You would recognise Peter Cetera’s voice from a mile away.

The former Chicago frontman’s unique vocals was apparently the result of having to sing for a period of time with a wired-shut jaw after getting into a brawl at a Los Angeles Dodgers game in 1969.

Still, it has taken him places and he demonstrated that quality at his one-night concert at the Mega Star Arena, Kuala Lumpur, on Sept 6.

The Grammy Award-winning singer songwriter, who was on his South-East Asia tour, offered a nice mix of old and new, along with a variety of solo hits made famous during his time with Chicago. Dressed in a dapper suit, Cetera and his seven-member Nashville, Tennessee-based band slowly built up the pace as the evening progressed.

Throughout the night, Cetera attempted to connect with the crowd. He shared little stories about how his songs came to be. He told of how he wrote The Glory Of Love for the movie Rocky IV, only to have it passed on, then picked for The Karate Kid Part II. It got nominated for Best Song in the Academy Awards.

Peter Cetera concert

Dressed in a dapper suit, Peter Cetera made sure the audience were in for a good time during his concert.

Yes, he belted out some upbeat songs such as Restless Heart and Dialogue but somehow, his ballads had the edge over them. Also, the audience recognised his slower tunes more and had glazed look in their eyes over After All, If You Leave Me Now, Hard Habit To Break and You’re The Inspiration, which was rejected by Kenny Rogers, the singer said, but ended up as a No. 1 single for Chicago.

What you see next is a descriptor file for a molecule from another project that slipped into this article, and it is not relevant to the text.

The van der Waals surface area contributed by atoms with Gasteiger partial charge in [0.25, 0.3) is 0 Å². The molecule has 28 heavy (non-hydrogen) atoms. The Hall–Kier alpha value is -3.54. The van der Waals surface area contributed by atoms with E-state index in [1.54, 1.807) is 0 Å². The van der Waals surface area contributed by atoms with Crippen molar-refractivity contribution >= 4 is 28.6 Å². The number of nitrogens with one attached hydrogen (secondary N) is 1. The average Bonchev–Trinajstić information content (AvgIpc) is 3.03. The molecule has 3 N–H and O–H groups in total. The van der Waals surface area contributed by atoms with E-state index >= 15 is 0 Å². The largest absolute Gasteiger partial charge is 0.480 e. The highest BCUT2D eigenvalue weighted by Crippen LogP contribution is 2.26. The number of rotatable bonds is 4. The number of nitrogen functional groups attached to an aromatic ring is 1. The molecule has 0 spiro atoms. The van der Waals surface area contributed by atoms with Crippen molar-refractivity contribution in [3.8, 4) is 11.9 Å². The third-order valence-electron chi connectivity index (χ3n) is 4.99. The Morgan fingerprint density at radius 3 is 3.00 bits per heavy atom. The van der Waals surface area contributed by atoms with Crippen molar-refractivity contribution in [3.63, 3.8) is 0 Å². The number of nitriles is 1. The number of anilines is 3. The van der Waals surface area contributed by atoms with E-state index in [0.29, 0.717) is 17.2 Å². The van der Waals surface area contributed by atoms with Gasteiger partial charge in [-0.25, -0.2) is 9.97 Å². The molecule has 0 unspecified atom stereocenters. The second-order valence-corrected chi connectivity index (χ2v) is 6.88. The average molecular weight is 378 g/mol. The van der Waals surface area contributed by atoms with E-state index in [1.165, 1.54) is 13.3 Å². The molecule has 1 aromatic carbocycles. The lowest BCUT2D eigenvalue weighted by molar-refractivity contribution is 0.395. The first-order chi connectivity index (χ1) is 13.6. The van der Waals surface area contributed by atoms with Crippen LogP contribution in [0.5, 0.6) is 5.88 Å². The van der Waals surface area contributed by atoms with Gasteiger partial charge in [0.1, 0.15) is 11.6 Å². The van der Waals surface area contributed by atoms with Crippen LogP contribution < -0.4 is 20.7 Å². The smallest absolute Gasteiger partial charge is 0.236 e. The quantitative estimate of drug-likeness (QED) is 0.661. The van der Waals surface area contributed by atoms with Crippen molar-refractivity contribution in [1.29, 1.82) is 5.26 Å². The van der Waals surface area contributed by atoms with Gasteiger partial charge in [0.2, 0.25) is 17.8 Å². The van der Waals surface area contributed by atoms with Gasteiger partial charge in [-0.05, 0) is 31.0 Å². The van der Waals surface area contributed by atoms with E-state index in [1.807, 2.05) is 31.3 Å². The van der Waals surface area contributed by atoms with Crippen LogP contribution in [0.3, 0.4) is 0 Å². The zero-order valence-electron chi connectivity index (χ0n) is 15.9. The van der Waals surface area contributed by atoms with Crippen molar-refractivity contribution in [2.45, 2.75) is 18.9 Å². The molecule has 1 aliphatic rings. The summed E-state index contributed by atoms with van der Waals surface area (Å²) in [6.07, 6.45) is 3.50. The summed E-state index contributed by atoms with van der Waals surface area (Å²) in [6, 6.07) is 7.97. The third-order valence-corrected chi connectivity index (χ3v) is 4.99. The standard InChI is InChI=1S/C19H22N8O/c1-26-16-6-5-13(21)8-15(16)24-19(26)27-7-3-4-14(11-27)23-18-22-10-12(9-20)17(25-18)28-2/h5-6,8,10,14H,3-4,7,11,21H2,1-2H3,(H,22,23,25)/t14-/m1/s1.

The American performer closed the main set with his 1982 No. 1 hit with Chicago, Hard To Say I’m Sorry, which had the packed arena singing along.

The almost two-hour concert really kicked into high gear only during the encore. Cetera, playing the bass guitar, opened it with a fairly rocking version of Spencer Davis Group’s I’m A Man, which Chicago covered on its first album.

He followed that with Chicago’s rocking 1973 hit Feelin’ Stronger Every Day. A sudden bust of energy ensued from the band, and the crowd also swayed along. It was as if they had saved the best for last.

And he closed with what is widely considered as Chicago’s signature hit, 25 Or 6 To 4.

Never mind that many of the arrangements had a different spin to them and his high tenor voice didn’t quite reach all the falsetto notes at times.

At 72, Cetera still wowed the audience.